Always have at least one pet in the house.

You don’t need to go for the highest salary or job to be happy. Simply choose to want less and value your time not your money.

Most items of clothing, if you hold on to them long enough – will come back in style. And if it is LL Bean or Brooks Brothers purchased in the 60s or 70s, may have some “vintage” value and coveted by the younger generations.

Find a creative outlet (or many). For mom it was sewing, knitting, weaving, quilting, hand-dying fabric, spinning, beading…the list goes on and on. I guess for me it’s photography – although I still hopefully hold on to her looms, knitting needles, sewing machines and spinning wheels (yes, multiple ones) I still go for the camera.

A cancer diagnosis does not mean you should stop living. Try to enjoy and value every day you have. My kids were shocked to learn that their grandma had cancer for most of the time they knew her.  They remember instead the blueberries they picked, the picnics they went on, the beaches they walked, the games they played, the reading of books….and the unboundless love.

And that’s what I remember as well.  I love you Mom.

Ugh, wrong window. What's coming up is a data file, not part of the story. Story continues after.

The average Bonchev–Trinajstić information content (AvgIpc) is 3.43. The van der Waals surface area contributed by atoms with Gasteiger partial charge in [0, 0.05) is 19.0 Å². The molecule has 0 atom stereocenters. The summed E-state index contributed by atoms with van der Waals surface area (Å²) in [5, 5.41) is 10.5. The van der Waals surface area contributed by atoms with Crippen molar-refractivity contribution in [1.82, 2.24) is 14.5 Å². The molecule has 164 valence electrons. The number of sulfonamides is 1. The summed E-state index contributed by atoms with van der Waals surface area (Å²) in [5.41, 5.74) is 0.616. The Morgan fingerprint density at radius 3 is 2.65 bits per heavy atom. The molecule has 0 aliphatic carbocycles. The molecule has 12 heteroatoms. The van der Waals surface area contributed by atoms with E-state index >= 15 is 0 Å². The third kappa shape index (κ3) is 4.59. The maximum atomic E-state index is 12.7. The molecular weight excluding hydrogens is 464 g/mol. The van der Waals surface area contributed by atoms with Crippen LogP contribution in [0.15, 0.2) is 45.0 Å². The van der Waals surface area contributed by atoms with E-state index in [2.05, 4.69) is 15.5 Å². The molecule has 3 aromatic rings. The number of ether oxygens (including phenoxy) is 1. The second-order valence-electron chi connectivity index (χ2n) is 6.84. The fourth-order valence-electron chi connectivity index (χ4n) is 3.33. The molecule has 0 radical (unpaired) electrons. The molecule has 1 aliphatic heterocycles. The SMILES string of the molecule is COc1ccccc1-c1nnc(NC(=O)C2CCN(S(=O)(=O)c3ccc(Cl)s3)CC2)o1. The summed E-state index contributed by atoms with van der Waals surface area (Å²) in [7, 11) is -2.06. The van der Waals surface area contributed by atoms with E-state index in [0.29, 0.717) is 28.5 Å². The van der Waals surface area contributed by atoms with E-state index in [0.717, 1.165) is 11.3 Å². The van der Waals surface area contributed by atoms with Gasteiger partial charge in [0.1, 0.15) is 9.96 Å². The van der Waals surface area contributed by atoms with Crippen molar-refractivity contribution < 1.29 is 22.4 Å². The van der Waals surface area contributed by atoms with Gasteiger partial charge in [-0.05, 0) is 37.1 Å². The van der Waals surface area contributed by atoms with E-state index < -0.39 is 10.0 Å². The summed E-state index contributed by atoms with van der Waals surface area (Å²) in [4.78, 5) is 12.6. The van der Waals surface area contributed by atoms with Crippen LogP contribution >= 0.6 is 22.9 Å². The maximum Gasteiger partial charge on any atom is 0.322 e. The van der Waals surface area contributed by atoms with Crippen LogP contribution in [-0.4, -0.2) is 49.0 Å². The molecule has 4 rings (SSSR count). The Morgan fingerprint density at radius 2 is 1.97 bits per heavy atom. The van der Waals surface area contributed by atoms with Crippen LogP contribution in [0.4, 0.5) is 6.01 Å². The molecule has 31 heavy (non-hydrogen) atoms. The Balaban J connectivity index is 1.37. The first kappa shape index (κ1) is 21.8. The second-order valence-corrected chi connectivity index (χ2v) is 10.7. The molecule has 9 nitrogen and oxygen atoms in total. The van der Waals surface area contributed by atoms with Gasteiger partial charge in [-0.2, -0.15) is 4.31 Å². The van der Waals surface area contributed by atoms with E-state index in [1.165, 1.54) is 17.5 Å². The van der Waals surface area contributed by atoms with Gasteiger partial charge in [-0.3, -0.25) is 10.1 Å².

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How Do I Break it To the Dog: A Goodbye to Elementary School….

For 12 years, I’ve known that although I can do a quick run with friends early in the morning or maybe sit down and edit some photos or respond to emails, my day doesn’t really become my own until 9:15am when all kids are off to school.
The daily routine of “the walk” begins around 9am, when Misty comes to me as I am intently working on the computer (or scrolling through Facebook) and patiently sits in front of me to remind me that we need to leave now or we’ll be late and that we MUST not leave her behind.
We’ve walked in sunshine, in rain, in wind that blew school papers and made us walk backwards. We’ve walked in snow, jumping over ice patches, and in through tunnels of sidewalk after some of the major blizzards.  I’ve been dressed for meetings, dressed in yoga clothes, or running clothes, or making a pathetic attempt to hide the fact that I was still wearing what I wore to bed.  In every state of preparedness for the walk, we’ve become a regular fixture, with cars beeping and people waving (I recognize most of whom wave and beep, but wave no matter what, because I know I know them!)  Sometimes, a friend will pull over and we will catch up on our lives and I feel connected to the great community my kids are growing up in.